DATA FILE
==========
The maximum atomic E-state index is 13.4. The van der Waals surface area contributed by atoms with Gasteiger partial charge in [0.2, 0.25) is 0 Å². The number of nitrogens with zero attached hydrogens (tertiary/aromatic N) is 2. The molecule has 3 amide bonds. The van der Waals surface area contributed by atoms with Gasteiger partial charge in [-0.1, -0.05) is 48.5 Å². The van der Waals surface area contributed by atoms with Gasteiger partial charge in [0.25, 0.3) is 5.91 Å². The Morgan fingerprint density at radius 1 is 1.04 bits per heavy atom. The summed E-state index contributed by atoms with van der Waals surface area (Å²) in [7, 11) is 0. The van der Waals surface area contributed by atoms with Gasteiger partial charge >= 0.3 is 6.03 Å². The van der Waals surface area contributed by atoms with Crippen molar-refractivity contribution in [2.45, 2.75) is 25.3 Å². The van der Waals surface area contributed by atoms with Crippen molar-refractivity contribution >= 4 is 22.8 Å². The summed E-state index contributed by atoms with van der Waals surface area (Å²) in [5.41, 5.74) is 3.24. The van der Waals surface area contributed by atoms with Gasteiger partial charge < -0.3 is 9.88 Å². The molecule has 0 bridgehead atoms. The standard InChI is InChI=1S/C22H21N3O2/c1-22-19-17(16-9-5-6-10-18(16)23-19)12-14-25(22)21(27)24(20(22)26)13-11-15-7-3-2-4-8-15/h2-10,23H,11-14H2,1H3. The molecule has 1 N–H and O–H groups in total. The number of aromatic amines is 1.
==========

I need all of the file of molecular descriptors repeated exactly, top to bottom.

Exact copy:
The maximum atomic E-state index is 13.4. The van der Waals surface area contributed by atoms with Gasteiger partial charge in [0.2, 0.25) is 0 Å². The number of nitrogens with zero attached hydrogens (tertiary/aromatic N) is 2. The molecule has 3 amide bonds. The van der Waals surface area contributed by atoms with Gasteiger partial charge in [-0.1, -0.05) is 48.5 Å². The van der Waals surface area contributed by atoms with Gasteiger partial charge in [0.25, 0.3) is 5.91 Å². The Morgan fingerprint density at radius 1 is 1.04 bits per heavy atom. The summed E-state index contributed by atoms with van der Waals surface area (Å²) in [7, 11) is 0. The van der Waals surface area contributed by atoms with Gasteiger partial charge >= 0.3 is 6.03 Å². The van der Waals surface area contributed by atoms with Crippen molar-refractivity contribution in [2.45, 2.75) is 25.3 Å². The van der Waals surface area contributed by atoms with Crippen molar-refractivity contribution >= 4 is 22.8 Å². The summed E-state index contributed by atoms with van der Waals surface area (Å²) in [5.41, 5.74) is 3.24. The van der Waals surface area contributed by atoms with Gasteiger partial charge < -0.3 is 9.88 Å². The molecule has 0 bridgehead atoms. The standard InChI is InChI=1S/C22H21N3O2/c1-22-19-17(16-9-5-6-10-18(16)23-19)12-14-25(22)21(27)24(20(22)26)13-11-15-7-3-2-4-8-15/h2-10,23H,11-14H2,1H3. The molecule has 1 N–H and O–H groups in total. The number of aromatic amines is 1.